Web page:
New York City 1964

A Cultural History


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About the Book

Five seminal events occurred in New York City in the pivotal year 1964: the “British Invasion,” the arrival of the Beatles in February; the murder of Kitty Genovese in Queens in March; the World’s Fair that ran in Queens between April and October; the “race riots” in Brooklyn and Harlem in July; and the World Series in the Bronx between the New York Yankees and the St. Louis Cardinals. Through an exploration of these landmark events—the biggest thing in pop culture since Elvis’s appearance on The Ed Sullivan Show, a shocking crime that reportedly went ignored, the last great world’s fair, a key moment in the Civil Rights Movement, and a legendary championship game that marked the end of an era—readers will have a better understanding of the social turbulence in New York City and the United States in the mid–1960s.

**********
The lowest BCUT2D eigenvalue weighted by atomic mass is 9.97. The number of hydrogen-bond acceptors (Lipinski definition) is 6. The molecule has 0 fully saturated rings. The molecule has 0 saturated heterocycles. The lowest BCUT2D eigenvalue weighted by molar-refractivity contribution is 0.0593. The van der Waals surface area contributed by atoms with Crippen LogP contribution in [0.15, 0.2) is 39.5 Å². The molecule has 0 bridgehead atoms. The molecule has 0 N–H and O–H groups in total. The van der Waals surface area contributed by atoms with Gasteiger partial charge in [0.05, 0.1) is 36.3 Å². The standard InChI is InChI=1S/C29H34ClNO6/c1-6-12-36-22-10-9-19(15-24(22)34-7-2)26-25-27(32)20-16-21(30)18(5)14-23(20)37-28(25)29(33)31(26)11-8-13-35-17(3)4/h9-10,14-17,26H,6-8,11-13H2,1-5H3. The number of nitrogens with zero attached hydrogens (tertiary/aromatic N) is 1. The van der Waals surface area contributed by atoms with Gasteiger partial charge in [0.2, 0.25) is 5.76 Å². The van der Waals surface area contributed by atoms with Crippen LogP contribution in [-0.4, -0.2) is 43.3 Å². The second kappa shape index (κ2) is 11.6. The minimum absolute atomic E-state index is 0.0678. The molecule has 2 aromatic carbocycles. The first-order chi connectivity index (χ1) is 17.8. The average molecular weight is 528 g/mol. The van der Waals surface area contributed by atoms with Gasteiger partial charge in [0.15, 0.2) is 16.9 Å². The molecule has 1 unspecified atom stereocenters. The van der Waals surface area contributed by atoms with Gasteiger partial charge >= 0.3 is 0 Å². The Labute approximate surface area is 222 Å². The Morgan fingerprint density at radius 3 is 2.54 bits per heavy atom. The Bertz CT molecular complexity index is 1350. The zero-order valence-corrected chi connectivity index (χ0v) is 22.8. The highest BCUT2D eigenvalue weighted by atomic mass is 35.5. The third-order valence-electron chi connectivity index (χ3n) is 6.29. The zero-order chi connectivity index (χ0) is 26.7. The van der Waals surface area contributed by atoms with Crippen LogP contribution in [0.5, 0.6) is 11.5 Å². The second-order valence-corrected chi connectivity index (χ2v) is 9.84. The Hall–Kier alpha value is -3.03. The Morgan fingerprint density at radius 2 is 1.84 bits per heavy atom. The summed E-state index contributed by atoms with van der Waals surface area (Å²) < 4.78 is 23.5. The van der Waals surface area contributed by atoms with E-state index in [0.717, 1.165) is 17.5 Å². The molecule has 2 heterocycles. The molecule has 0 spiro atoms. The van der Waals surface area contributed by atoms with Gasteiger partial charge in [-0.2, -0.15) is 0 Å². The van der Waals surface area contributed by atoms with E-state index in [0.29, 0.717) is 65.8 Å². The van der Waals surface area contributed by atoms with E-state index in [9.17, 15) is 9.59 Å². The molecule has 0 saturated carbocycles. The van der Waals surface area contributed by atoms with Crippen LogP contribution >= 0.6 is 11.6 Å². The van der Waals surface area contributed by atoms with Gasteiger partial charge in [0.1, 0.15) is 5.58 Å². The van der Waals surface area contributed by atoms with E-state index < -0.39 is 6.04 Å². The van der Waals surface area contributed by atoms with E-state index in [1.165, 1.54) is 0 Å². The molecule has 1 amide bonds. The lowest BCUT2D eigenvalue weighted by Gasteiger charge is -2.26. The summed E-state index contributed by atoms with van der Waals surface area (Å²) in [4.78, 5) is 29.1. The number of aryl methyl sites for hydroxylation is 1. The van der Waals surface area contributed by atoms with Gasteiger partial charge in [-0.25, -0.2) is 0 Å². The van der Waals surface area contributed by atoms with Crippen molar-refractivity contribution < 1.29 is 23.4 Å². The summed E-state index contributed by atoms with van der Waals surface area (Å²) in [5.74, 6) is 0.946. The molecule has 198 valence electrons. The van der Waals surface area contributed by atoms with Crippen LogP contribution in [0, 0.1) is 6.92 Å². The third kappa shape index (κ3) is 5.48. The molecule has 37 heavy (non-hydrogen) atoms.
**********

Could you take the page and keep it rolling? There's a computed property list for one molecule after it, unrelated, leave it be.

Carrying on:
About the Author(s)

Lawrence R. Samuel is the founder of AmeriCulture, a Miami- and New York-based consultancy helping organizations translate the emerging cultural landscape into business opportunities. He writes the Psychology Yesterday, Boomers 3.0, and Future Trends blogs for He lives in Miami, Florida.

Bibliographic Details

Lawrence R. Samuel
Format: softcover (6 x 9)
Pages: 216
Bibliographic Info: notes, bibliography, index
Copyright Date: 2014
pISBN: 978-0-7864-7981-8
eISBN: 978-1-4766-1519-6
Imprint: McFarland

Table of Contents

Preface  1
Introduction  7
1. The Invasion  21
2. The Murder  49
3. The Fair  82
4. The Riots  119
5. The Series  155
Epilogue  179
Chapter Notes  185
Bibliography  203
Index  205